Saturday, September 25, 2010

Not All Saints Parish?

In a recent All Saints Parish bulletin, a question was asked and answered. I reproduce it here with the original grammar and punctuation: 

Q. Will we still be known as All Saints Parish or will we be St. Mary Parish? 

A. When All Saints Parish was established, the four original parishes were formally suppressed according to canon law. That means that in the eyes of the universal church, St. Patrick, St. Vincent, St. Mary, and Immaculate Heart Church no longer exist, while their original building still stand. They are all part of All Saints Parish. The church on the hill has traditionally carried the name St. Mary, and perhaps will always be thought of that way in the minds and hearts of people. However, it technically is now a worship site of All Saints Parish, and is more aptly named "All Saints Church."

But read the following from a canon lawyer at EWTN in response to a question regarding the same issue:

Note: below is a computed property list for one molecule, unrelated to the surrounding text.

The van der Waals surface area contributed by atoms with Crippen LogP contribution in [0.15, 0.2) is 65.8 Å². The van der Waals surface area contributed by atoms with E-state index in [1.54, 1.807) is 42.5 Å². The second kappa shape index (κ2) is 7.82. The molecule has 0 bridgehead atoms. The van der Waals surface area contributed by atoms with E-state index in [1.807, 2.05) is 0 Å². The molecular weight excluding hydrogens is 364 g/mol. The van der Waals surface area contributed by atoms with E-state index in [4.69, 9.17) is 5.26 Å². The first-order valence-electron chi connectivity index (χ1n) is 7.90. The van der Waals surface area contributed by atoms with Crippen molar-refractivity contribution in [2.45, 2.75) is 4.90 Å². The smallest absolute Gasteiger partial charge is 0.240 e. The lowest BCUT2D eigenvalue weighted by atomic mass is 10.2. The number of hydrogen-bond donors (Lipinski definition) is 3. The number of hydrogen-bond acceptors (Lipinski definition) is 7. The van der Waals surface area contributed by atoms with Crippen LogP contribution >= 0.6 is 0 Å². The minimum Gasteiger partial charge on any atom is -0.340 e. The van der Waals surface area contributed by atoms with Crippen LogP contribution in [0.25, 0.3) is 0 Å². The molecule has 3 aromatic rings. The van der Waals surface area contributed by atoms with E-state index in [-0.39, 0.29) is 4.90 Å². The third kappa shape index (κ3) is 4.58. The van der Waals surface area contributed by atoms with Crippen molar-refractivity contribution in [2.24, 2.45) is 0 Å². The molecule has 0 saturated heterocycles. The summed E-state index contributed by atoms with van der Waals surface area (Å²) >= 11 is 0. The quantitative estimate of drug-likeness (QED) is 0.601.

Renaming of a Church building 

Question from Terry on 8/24/2010:

I seem to remember reading some place that Canon Law forbids renaming a church building once it is dedicated. Not a parish but a church building. Did I misunderstand? If not could you tell me the Specific Canon because all around me this is happening when the diocese combines parishes. God Bless you! terry 

Answer by Rev. Mark J. Gantley, JCL on 8/28/2010: 

Canon 1218 states: "Each church is to have its own title which cannot be changed after the church has been dedicated." There was even a specific clarification from the Vatican stating that the diocesan bishop does not have authority to dispense from (make an exception to) this law.

I agree that this is a widespread and terrible problem that is happening in many parts of the United States, especially throughout the northeast where many parishes have been closed. It is often done under the pretext of giving a parish a name that is distinct from the name of the church buildings. However, nothing in canon law authorizes the giving of a parish a name, yet I have seen this abuse repeatedly. Only Church buildings are to be given a name (or title). It is part of the dedication or consecration of the sacred the rest of the answer here. H/T from Cleansing Fire.

This means, that if we end up with one church, St. Mary's, then our parish should, according to canon law, be named St. Mary Parish. If, St. Vincent's and Immaculate Heart of Mary are gone, then we will no longer be All Saints Parish. Makes sense, since the only saint left is St. Mary. Something to think about.

1 comment:

  1. It's from Bishop Clark's playbook. By renaming a parish he creates a distraction and attempts to erase memories of the old parishes.